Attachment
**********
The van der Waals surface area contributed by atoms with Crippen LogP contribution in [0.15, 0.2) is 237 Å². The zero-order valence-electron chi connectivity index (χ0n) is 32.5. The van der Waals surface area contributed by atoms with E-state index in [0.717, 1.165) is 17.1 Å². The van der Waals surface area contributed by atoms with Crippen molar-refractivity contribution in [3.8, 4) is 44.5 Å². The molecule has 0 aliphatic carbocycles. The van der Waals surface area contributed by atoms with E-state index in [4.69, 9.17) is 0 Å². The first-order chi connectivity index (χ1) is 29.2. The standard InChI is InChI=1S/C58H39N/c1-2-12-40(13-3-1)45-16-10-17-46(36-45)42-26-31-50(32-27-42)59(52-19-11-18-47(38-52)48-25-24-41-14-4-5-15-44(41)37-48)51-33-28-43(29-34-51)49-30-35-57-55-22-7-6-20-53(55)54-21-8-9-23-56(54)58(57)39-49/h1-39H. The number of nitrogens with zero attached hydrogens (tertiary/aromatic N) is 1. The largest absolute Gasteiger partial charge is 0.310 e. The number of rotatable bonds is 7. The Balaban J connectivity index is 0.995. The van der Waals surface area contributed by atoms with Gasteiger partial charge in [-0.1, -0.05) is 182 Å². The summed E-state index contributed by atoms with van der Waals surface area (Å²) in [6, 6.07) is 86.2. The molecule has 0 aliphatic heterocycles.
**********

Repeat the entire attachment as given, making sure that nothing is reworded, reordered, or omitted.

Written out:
The van der Waals surface area contributed by atoms with Crippen LogP contribution in [0.15, 0.2) is 237 Å². The zero-order valence-electron chi connectivity index (χ0n) is 32.5. The van der Waals surface area contributed by atoms with E-state index in [0.717, 1.165) is 17.1 Å². The van der Waals surface area contributed by atoms with Crippen molar-refractivity contribution in [3.8, 4) is 44.5 Å². The molecule has 0 aliphatic carbocycles. The van der Waals surface area contributed by atoms with E-state index in [4.69, 9.17) is 0 Å². The first-order chi connectivity index (χ1) is 29.2. The standard InChI is InChI=1S/C58H39N/c1-2-12-40(13-3-1)45-16-10-17-46(36-45)42-26-31-50(32-27-42)59(52-19-11-18-47(38-52)48-25-24-41-14-4-5-15-44(41)37-48)51-33-28-43(29-34-51)49-30-35-57-55-22-7-6-20-53(55)54-21-8-9-23-56(54)58(57)39-49/h1-39H. The number of nitrogens with zero attached hydrogens (tertiary/aromatic N) is 1. The largest absolute Gasteiger partial charge is 0.310 e. The number of rotatable bonds is 7. The Balaban J connectivity index is 0.995. The van der Waals surface area contributed by atoms with Gasteiger partial charge in [-0.1, -0.05) is 182 Å². The summed E-state index contributed by atoms with van der Waals surface area (Å²) in [6, 6.07) is 86.2. The molecule has 0 aliphatic heterocycles.